While it may not look like a typical choice for the enthusiast, the Land Rover Range Rover is one of the easiest and most versatile classics to own and enjoy…every day of the year.
What makes the Range Rover so special is that although it wasn’t the first road-focused SUV, its recipe for success has been copied dozens of times since by just about every automaker on the planet: V8 engine, raised ride height, wagon body, four-wheel-drive mechanicals, and a plush interior.
With values on the rise, now may be the ideal time to finally take the plunge and be open to the charms of an early SUV.
Because it has spawned so many imitations, the Range Rover manages to look contemporary even today, and that is likely due to its long and considered development process. More than a decade before the Range Rover, Land Rover re-bodied its off-road chassis with a wagon body, calling the development prototypes “Road Rovers”.
A few years later, the head of Rover USA sent a Buick V8-powered Series II to the UK to prove a simple point: customers were ready for a refined, on-road SUV.
971 Land Rover Range Rover by avantgarde on Patina
From its launch, the Range Rover must have seemed like an everyman’s do-anything, go-anywhere supercar. It could beat a traditional Land Rover in off-road performance, it was supremely comfortable on-road, it could tow 3.5 tons, it could seat five people and their luggage—and it had enough grunt to top 100 mph (160 km/h). Its coil suspension provided a remarkable balance between on and off-road performance, and other features to further refine the driving experience—like power steering—were added through the SUV’s production run.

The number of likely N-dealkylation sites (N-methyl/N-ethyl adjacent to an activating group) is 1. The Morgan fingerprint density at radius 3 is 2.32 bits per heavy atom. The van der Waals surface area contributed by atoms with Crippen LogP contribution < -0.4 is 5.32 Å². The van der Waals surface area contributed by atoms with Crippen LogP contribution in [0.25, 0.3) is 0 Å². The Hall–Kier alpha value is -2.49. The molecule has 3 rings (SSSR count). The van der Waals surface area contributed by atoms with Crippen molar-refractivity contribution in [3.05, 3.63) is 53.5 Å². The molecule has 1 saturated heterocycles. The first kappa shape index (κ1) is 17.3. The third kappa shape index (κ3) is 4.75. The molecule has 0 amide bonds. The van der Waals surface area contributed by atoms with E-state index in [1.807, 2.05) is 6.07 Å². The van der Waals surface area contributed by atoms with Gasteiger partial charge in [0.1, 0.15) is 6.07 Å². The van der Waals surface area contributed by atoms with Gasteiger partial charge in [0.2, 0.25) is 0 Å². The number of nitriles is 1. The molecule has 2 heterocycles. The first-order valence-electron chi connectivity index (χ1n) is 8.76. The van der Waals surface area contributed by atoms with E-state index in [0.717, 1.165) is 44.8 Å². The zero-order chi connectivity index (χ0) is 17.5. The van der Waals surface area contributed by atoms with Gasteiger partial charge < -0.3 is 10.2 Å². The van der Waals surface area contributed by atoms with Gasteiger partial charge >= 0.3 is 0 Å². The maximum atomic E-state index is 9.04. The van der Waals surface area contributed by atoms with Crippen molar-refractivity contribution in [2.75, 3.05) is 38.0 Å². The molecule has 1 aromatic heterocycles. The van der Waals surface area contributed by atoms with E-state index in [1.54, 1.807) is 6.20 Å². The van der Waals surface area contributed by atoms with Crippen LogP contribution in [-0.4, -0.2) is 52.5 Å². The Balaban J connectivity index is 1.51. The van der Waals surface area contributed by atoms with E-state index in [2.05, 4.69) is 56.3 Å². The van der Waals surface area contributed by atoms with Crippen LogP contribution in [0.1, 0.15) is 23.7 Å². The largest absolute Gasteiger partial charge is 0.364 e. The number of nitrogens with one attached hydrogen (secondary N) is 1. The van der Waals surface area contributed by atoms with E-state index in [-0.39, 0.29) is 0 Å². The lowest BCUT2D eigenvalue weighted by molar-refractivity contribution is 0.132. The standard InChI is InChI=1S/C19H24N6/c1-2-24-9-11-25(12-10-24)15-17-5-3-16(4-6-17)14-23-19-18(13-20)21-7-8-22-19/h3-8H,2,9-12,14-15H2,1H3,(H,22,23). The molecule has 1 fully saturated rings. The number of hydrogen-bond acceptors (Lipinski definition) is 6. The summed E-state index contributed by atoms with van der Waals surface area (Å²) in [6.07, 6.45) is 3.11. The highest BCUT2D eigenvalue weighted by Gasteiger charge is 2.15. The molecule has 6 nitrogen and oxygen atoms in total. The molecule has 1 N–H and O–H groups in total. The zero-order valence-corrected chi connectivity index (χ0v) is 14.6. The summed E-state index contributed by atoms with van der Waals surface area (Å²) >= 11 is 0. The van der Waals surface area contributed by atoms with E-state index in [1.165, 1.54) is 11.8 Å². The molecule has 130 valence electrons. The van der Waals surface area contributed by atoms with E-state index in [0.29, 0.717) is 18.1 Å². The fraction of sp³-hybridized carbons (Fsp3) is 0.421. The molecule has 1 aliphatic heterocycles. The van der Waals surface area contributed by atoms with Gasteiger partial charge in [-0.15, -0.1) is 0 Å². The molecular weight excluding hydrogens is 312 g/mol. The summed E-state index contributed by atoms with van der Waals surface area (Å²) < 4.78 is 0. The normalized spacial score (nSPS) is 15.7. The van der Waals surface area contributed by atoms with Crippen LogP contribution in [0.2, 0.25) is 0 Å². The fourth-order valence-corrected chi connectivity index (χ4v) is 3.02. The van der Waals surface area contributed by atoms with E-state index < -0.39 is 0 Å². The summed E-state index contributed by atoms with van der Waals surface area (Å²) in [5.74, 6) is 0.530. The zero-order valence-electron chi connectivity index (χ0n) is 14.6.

Its aluminum bodywork is resistant to corrosion and easily fixed, too, a point that allows many older examples to resist the ravages of time that affect most period off-road machines.
Available in both three and five-door versions and in production for 25 years, there are a large number to choose from.
Generally speaking, models produced later in the run offer many more comfort and convenience features, but lack the purity of design and function that make earlier 3-door versions so appealing.
Three different flavours of Range Rover
Land Rover Range Rover. Photo courtesy of Land Rover
1970-77 Range Rover
The most pure version of the Range Rover came early in its run. With just three doors, a four-speed manual transmission, and 135 horsepower V8 engine, it’s a simple vehicle with on-road performance to shame nearly any family sedan from the era.
At the time, British Leyland lacked the resources to keep the Range Rover refreshed each year, so early examples have remarkably similar specifications and quirks. Because they’re relatively rare and very collectable, prices for early examples are heading into unattainable territory faster than I’d care to report.
Standard (not Vogue) Land Rover Range Rover 5-door shown. Photo courtesy of Land Rover.
With a switch to electronic fuel injection, unleaded fuel, and a newer ZF four-speed automatic transmission, the special edition Vogue models offer some of the most plush interior appointments seen to date on the Range Rover.